Dusting Off the Old Ones was published in 1961 by W. B. Clarke, Miles City, Montana.
Casey Defends Himself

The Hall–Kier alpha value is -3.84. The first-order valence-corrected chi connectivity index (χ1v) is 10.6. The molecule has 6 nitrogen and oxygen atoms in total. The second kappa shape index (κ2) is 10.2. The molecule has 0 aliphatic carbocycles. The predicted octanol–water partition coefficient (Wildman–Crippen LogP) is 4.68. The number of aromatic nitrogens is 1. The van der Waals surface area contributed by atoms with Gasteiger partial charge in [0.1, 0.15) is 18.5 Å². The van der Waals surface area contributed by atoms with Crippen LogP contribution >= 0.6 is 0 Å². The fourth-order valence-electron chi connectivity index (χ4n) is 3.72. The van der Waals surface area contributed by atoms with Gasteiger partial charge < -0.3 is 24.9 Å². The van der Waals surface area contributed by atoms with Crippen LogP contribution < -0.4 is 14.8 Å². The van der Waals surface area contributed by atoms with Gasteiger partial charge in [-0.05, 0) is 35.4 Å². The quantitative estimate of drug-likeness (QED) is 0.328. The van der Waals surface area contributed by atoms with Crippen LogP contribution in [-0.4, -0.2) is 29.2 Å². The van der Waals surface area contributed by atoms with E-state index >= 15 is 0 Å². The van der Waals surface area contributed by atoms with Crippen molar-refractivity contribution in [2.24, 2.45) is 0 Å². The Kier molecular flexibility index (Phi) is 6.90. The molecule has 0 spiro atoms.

Some seven or eight years ago there appeared a little story in the Saturday Evening Post concerning our good friend, Casey Barthelmess-- we wonder how many of you readers remember it. It seems that there was a rumor floating around that at the Miles City Roundup on the 4th of July, 1919, Casey had been thrown from a horse named "Sunshine"--Casey contended that he had a right to defend himself and countered with the statement that he had ridden in many a Miles City Roundup, but was never bucked off. In Casey's own words--"If I seem to take this personal, it's because I got my ridin' education on the range where the old school was rough in its methods. If your horse happened to "blow up" out on the prairie where the cactus is plentiful, or there doesn't happen to be anyone around handy to catch a loose horse, a feller just naturally takes to riding. Besides it's humiliating to walk." Anyway, Casey did ride in the Roundup that year, and drew the feature horse "Skyrocket", a horse for which his few riders had a lot of respect. As Casey describes him, "He was proud and honest--he'd wait while the rider pulled the wrinkles out of his drawers and made other adjustments, and when his ears were turned loose, you realized why he was a horse of reputation. That's why I couldn't go that 'Sunshine' stuff. Besides, there's a lot of Post readers out this way, and it would get under my hide to get bucked off in front of them." There's quite a little more to this story in the Post, but we just want to add that there's a good picture out on the walls of the Range Riders' Museum showing Casey up on old Skyrocket, and further down the wall there's an excellent picture of Skyrocket being held at the halter by Wild Bill Ross. Besides these two pictures out there, there are scores of other interesting pictures for those of you who haven't renewed your acquaintance with the old west lately. So, come Spring when the Museum is open for business again, you had better take a few hours off, and see the relics of the "gone for good" days.